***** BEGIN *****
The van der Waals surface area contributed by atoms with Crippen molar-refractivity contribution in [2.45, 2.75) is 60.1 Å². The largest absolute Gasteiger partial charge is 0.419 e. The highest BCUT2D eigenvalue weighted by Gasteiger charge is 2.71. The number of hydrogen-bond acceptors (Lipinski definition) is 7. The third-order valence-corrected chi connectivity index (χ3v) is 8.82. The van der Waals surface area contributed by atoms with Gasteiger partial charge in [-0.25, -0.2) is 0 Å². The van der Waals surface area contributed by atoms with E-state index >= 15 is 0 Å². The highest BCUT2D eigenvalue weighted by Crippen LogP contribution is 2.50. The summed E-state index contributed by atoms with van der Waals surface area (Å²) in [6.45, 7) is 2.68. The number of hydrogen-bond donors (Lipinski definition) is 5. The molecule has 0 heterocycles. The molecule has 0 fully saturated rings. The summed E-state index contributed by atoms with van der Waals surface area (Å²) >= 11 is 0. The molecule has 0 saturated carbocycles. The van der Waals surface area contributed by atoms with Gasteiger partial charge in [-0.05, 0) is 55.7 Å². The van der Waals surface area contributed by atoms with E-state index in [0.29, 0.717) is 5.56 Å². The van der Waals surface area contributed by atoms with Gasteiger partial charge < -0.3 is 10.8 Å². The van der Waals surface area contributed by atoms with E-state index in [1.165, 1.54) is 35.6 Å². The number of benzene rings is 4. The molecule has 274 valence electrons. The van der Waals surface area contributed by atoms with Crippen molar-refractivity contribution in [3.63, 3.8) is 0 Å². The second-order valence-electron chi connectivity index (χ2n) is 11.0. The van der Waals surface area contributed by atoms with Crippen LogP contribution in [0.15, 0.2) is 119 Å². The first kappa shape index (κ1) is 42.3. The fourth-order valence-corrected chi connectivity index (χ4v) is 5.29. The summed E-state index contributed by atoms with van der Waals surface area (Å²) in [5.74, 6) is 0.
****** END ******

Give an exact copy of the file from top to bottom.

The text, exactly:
The van der Waals surface area contributed by atoms with Crippen molar-refractivity contribution in [2.45, 2.75) is 60.1 Å². The largest absolute Gasteiger partial charge is 0.419 e. The highest BCUT2D eigenvalue weighted by Gasteiger charge is 2.71. The number of hydrogen-bond acceptors (Lipinski definition) is 7. The third-order valence-corrected chi connectivity index (χ3v) is 8.82. The van der Waals surface area contributed by atoms with Gasteiger partial charge in [-0.25, -0.2) is 0 Å². The van der Waals surface area contributed by atoms with E-state index >= 15 is 0 Å². The highest BCUT2D eigenvalue weighted by Crippen LogP contribution is 2.50. The summed E-state index contributed by atoms with van der Waals surface area (Å²) in [6.45, 7) is 2.68. The number of hydrogen-bond donors (Lipinski definition) is 5. The molecule has 0 heterocycles. The molecule has 0 fully saturated rings. The summed E-state index contributed by atoms with van der Waals surface area (Å²) >= 11 is 0. The molecule has 0 saturated carbocycles. The van der Waals surface area contributed by atoms with Gasteiger partial charge in [-0.05, 0) is 55.7 Å². The van der Waals surface area contributed by atoms with E-state index in [0.29, 0.717) is 5.56 Å². The van der Waals surface area contributed by atoms with Gasteiger partial charge < -0.3 is 10.8 Å². The van der Waals surface area contributed by atoms with E-state index in [1.165, 1.54) is 35.6 Å². The number of benzene rings is 4. The molecule has 274 valence electrons. The van der Waals surface area contributed by atoms with Crippen molar-refractivity contribution in [3.63, 3.8) is 0 Å². The second-order valence-electron chi connectivity index (χ2n) is 11.0. The van der Waals surface area contributed by atoms with Crippen LogP contribution in [0.15, 0.2) is 119 Å². The first kappa shape index (κ1) is 42.3. The fourth-order valence-corrected chi connectivity index (χ4v) is 5.29. The summed E-state index contributed by atoms with van der Waals surface area (Å²) in [5.74, 6) is 0.